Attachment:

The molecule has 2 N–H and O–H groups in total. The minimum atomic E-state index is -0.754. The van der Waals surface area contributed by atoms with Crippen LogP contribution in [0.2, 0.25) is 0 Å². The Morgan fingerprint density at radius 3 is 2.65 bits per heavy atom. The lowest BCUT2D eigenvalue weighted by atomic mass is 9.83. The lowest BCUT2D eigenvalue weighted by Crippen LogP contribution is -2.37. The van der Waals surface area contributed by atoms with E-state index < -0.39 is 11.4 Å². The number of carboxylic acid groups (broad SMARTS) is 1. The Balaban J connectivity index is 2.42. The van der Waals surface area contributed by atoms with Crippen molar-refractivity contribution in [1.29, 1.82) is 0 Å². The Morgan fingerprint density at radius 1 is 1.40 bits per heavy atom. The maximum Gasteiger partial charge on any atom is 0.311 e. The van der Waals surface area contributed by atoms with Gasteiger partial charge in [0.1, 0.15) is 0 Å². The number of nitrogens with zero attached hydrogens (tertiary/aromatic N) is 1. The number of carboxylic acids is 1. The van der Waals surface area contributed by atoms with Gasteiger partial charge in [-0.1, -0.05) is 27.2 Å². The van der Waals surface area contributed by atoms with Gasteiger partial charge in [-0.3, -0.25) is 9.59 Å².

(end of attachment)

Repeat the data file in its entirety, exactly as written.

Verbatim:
The molecule has 2 N–H and O–H groups in total. The minimum atomic E-state index is -0.754. The van der Waals surface area contributed by atoms with Crippen LogP contribution in [0.2, 0.25) is 0 Å². The Morgan fingerprint density at radius 3 is 2.65 bits per heavy atom. The lowest BCUT2D eigenvalue weighted by atomic mass is 9.83. The lowest BCUT2D eigenvalue weighted by Crippen LogP contribution is -2.37. The van der Waals surface area contributed by atoms with E-state index < -0.39 is 11.4 Å². The number of carboxylic acid groups (broad SMARTS) is 1. The Balaban J connectivity index is 2.42. The van der Waals surface area contributed by atoms with Crippen molar-refractivity contribution in [1.29, 1.82) is 0 Å². The Morgan fingerprint density at radius 1 is 1.40 bits per heavy atom. The maximum Gasteiger partial charge on any atom is 0.311 e. The van der Waals surface area contributed by atoms with Gasteiger partial charge in [0.1, 0.15) is 0 Å². The number of nitrogens with zero attached hydrogens (tertiary/aromatic N) is 1. The number of carboxylic acids is 1. The van der Waals surface area contributed by atoms with Gasteiger partial charge in [-0.1, -0.05) is 27.2 Å². The van der Waals surface area contributed by atoms with Gasteiger partial charge in [-0.3, -0.25) is 9.59 Å².